Analogies of a Mutt and a Semi-trailer

by Jason - Oct 17, 2018


A few weeks ago, I was attending an online meeting when my phone rang. It was Scott Walker, one of our sales managers/fellow golfers in the company. He said, “You have a minute? I’m at a high school class and the kids want to say hello to you.” Having left my say-hello-to-students outfit at home, I asked if I was on camera. Scott said, no, just the phone. The next thing I know, I’m saying hello to a bunch of high school students who are taking our MTA Networking course and pursuing their MTA Networking certification (smart move for employability, by the way).

We only had a few minutes to chat, as they were reaching the end of their class, but they asked me a couple of quick questions about the networking career path in general. Then one student asked how I felt about a certain antimalware program. I said, “It’s better than nothing,” which drew some laughs (inferences being what they are, I suppose). I then added, “Look. If you put a small mutt dog out to guard your house, even if the dog doesn’t do anything, people will steer clear just because you have a dog there.” Message understood.

Fast forward the clock to today, when another sales manager/fellow golfer, Kelly Woods, asked me to talk to a student about a potential career change to programming. This gentleman was brand new to programming in general. He asked me how best to learn it and where he could apply it as a career. I said, “You work on semis, right? Well, programming has a similarity to that. Not every semi is the same, but once you work on a few you get the basics down and then it’s not too hard to learn about new ones and their nuances, right?” He said yes. I said, “There you go.” This left him with a better understanding of what he may encounter should he decide to pursue this path.

What’s my point here? There are two. First, analogies are great at taking something foreign and making it seem not so. Being able to learn using analogies improves employability, as it makes things easier to understand. I use those as much as I can when teaching. Second, one of the favorite parts of my job is connecting with students, both current and potential. It keeps me engaged with people as cameras and computer screens don’t talk back to me… at least not yet.

So, to Scott Huerkamp, the teacher from Niceville High School in Florida, thank you for allowing me to say hello to your class and talk to them for a few minutes. And, to the potential student who is thinking of moving from semis to programming, thank you and good luck with whatever you decide.

And, since I mentioned golf, I’ll leave you today with this: A friend of mine called me and complained about how he can’t put four good shots in a row together. My response: “That’s OK. You only hit one shot at a time.” Analogy? You decide.



Scenario-Based Learning – Part Two

by Jason - Jul 27, 2018


Hi again. Yes, I know: two blogs for me in one week is a record or something. So was hitting every fairway but one the other day (accuracy in golf is not my strong suit, but, I digress.) A while back in this blog space, I detailed how we structure our courses around scenario-based learning and how, through scenarios, our courses not only help you get ready to pass certification exams but also give you strong employability skills in the fields in which you may be pursuing.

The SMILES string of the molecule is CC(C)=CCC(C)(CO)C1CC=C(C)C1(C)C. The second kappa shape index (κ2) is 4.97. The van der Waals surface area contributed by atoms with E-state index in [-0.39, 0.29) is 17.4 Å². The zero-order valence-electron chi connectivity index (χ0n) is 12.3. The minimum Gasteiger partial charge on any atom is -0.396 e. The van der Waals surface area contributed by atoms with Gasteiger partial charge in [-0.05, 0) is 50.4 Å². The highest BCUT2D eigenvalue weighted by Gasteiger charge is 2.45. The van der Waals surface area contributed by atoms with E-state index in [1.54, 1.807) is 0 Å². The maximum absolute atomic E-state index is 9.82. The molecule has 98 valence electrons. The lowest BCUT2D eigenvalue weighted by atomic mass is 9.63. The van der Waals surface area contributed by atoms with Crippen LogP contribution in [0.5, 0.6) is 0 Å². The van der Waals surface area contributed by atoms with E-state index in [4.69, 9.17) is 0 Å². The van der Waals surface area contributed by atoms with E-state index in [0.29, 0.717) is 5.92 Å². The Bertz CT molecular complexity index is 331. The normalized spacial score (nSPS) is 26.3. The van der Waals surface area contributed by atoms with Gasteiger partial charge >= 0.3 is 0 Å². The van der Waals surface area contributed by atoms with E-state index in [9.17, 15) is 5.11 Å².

That was the past. Today, I want to talk present and future. First, the present. We have just put together a video further explaining the concept of scenario-based learning and its importance. You can watch it at the end of this blog.

Secondly, the future. Here is a list of courses (not complete, but a list) we are releasing over the next few months, and, to help you look forward to these, the scenarios tied to these courses:

Course Scenario
Word Expert (Exam 77-726) Writing and formatting a term paper
Excel Expert (Exam 77-728) Analyzing data from an international bike shop
Photoshop 2018 Getting photos ready for a magazine
MTA Cloud Fundamentals (Exam 98-369) A company thinking of moving part or all of their infrastructure to the cloud
ASP.NET MVC (Exam 70-486) Building a robust website for a book store

After all, as the video points out, in our courses, we not only give you the knowledge to complete a task, we give you a task to complete. And that, my friends, is the essence of scenario-based learning. Oh, yes, the video. Enjoy!



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Double the Pleasure, Double the Fun, It’s Doublemint – No, It’s Double MTA

by Jason - Jul 24, 2018


Hi there. Long time, no talk, I know. We’ll it’s the busy time of year (what time isn’t) as we have been working on a number of courses. And I’m happy to say that we have two “new” courses in the MTA family: MTA Windows Server Administration Fundamentals (exam 98-365) and MTA Networking Fundamentals (exam 98-366).

I put “new” in quotes because while the courses are new, the certifications are anything but new. In fact, both certifications have been around for several years. But, this year, they have been updated. First, the 98-365 exam now covers Windows Server 2016, not Server 2008 (poor Server 2012…). And, the 98-366 exam has been updated to reflect current networking fundamentals. Both courses/exams are a great stepping stone into more advanced certifications. Let me explain.

The 98-365 course covers basic Windows Server fundamentals. It is a great prelude into the MCSA Windows Server certification series. This course covers server installation, server roles, an introduction to Active Directory, storage, server performance, and server maintenance. It is a great course for those looking at a possible career in server administration.